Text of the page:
International Military Tribunal v. Goering and Others (also known as Nuremberg Judgment against Major War Criminals)
Systemic Practice | Refusal to Disclose Fate | Relatives as Victims
The Tribunal found that war crimes under its Charter were merely declaratory of the existing laws of war as expressed by the earlier Hague Regulations. It found that by 1939, these rules were recognised by nations and regarded as binding customary international law. It held that the issuance of the "Night and Fog" programme (see Facts of the Case) was a war crime violating "family honours and rights", and condemned it as a form of mistreatment inflicted upon both those who were disappeared, as well as their families.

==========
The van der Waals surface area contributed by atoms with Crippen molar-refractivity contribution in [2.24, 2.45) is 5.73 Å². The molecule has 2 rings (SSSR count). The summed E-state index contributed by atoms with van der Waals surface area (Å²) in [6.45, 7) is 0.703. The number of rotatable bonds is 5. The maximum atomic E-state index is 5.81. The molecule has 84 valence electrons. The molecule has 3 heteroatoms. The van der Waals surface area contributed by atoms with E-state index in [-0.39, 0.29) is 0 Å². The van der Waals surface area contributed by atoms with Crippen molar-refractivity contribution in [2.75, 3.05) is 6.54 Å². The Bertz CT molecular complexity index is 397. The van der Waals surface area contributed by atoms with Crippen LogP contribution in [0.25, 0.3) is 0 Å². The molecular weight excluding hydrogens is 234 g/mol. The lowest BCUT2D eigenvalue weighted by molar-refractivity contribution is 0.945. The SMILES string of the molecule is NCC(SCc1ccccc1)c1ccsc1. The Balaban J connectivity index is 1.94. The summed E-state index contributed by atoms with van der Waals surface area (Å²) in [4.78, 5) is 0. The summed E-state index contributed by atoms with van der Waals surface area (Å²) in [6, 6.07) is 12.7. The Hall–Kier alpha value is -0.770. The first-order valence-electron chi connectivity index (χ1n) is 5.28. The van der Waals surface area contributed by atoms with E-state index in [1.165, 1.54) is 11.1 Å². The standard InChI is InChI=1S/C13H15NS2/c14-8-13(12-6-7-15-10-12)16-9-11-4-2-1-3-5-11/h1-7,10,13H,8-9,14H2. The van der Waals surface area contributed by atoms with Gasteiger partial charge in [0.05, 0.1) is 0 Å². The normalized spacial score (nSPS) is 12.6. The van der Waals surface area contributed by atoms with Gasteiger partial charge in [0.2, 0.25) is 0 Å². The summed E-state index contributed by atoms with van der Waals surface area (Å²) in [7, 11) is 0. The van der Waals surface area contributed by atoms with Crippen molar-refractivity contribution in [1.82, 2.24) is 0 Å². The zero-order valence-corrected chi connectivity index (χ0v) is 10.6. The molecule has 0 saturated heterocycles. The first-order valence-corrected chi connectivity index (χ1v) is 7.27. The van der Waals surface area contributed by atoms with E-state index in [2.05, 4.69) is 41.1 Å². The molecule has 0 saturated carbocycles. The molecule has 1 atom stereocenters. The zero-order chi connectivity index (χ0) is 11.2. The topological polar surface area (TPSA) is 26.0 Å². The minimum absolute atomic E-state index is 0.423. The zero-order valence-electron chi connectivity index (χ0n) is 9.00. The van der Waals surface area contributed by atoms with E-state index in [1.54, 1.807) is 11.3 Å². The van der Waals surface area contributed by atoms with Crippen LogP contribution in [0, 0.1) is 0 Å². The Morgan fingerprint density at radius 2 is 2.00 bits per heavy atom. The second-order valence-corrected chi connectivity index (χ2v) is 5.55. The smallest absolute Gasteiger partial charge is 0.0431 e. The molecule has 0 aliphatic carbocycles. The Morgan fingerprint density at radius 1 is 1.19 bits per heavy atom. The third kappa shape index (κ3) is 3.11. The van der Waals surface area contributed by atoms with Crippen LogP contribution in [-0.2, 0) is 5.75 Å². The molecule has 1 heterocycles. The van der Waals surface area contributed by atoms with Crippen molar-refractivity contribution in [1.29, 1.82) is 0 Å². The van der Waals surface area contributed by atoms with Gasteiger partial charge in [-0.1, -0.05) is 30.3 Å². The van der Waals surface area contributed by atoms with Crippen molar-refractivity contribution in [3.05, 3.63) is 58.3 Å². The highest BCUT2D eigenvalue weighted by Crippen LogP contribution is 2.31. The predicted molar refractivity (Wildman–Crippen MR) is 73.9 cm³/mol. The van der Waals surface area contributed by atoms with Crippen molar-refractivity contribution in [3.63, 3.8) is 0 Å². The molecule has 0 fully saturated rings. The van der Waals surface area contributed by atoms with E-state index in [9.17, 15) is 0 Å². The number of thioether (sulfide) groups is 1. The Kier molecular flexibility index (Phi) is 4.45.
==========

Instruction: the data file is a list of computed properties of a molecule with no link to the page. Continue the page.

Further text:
October 1, 1946
Article 46 [HRLCWL]
Facts of the Case
In 1941 Field Marshal Keitel, Chief of the High Command of the Armed Forces of the German Reich, signed a directive known as the "Night and Fog" decree, under which persons who had been accused of offences against the Reich or the German forces in occupied territories were to be taken secretly to Germany and handed over to the police and the intelligence services for trial or punishment in Germany. According to the decree, the families of these civilians were not to be informed of their fate, with a view to create anxiety and intimidation.